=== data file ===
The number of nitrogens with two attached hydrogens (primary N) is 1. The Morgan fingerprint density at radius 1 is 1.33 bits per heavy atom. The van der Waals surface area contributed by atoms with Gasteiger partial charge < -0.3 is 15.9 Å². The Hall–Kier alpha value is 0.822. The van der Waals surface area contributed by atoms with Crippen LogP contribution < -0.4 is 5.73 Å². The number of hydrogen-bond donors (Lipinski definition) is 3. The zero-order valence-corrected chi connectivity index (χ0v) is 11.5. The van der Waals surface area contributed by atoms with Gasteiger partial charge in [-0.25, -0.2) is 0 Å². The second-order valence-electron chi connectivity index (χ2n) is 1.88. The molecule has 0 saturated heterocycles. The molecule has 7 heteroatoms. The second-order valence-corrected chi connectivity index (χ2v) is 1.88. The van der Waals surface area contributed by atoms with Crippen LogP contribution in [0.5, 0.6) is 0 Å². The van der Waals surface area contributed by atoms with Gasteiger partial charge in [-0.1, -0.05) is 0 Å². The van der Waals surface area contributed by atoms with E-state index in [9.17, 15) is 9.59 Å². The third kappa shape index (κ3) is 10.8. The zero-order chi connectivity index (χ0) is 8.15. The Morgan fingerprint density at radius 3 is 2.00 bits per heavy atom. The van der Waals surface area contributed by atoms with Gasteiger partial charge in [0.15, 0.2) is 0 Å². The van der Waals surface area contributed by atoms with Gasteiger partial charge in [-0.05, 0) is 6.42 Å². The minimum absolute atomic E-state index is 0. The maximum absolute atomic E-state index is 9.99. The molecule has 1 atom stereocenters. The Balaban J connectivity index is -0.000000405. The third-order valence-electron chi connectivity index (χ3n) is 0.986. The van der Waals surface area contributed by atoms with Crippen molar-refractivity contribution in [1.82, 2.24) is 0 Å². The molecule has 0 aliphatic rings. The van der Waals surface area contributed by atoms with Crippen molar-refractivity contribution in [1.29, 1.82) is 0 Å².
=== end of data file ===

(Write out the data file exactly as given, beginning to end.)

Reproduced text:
The number of nitrogens with two attached hydrogens (primary N) is 1. The Morgan fingerprint density at radius 1 is 1.33 bits per heavy atom. The van der Waals surface area contributed by atoms with Gasteiger partial charge < -0.3 is 15.9 Å². The Hall–Kier alpha value is 0.822. The van der Waals surface area contributed by atoms with Crippen LogP contribution < -0.4 is 5.73 Å². The number of hydrogen-bond donors (Lipinski definition) is 3. The zero-order valence-corrected chi connectivity index (χ0v) is 11.5. The van der Waals surface area contributed by atoms with Gasteiger partial charge in [-0.25, -0.2) is 0 Å². The second-order valence-electron chi connectivity index (χ2n) is 1.88. The molecule has 0 saturated heterocycles. The molecule has 7 heteroatoms. The second-order valence-corrected chi connectivity index (χ2v) is 1.88. The van der Waals surface area contributed by atoms with Crippen LogP contribution in [0.5, 0.6) is 0 Å². The van der Waals surface area contributed by atoms with Gasteiger partial charge in [-0.1, -0.05) is 0 Å². The van der Waals surface area contributed by atoms with E-state index in [9.17, 15) is 9.59 Å². The third kappa shape index (κ3) is 10.8. The zero-order chi connectivity index (χ0) is 8.15. The Morgan fingerprint density at radius 3 is 2.00 bits per heavy atom. The van der Waals surface area contributed by atoms with Gasteiger partial charge in [0.15, 0.2) is 0 Å². The van der Waals surface area contributed by atoms with Gasteiger partial charge in [-0.05, 0) is 6.42 Å². The minimum absolute atomic E-state index is 0. The maximum absolute atomic E-state index is 9.99. The molecule has 1 atom stereocenters. The Balaban J connectivity index is -0.000000405. The third-order valence-electron chi connectivity index (χ3n) is 0.986. The van der Waals surface area contributed by atoms with Crippen molar-refractivity contribution in [1.82, 2.24) is 0 Å². The molecule has 0 aliphatic rings. The van der Waals surface area contributed by atoms with Crippen molar-refractivity contribution in [1.29, 1.82) is 0 Å².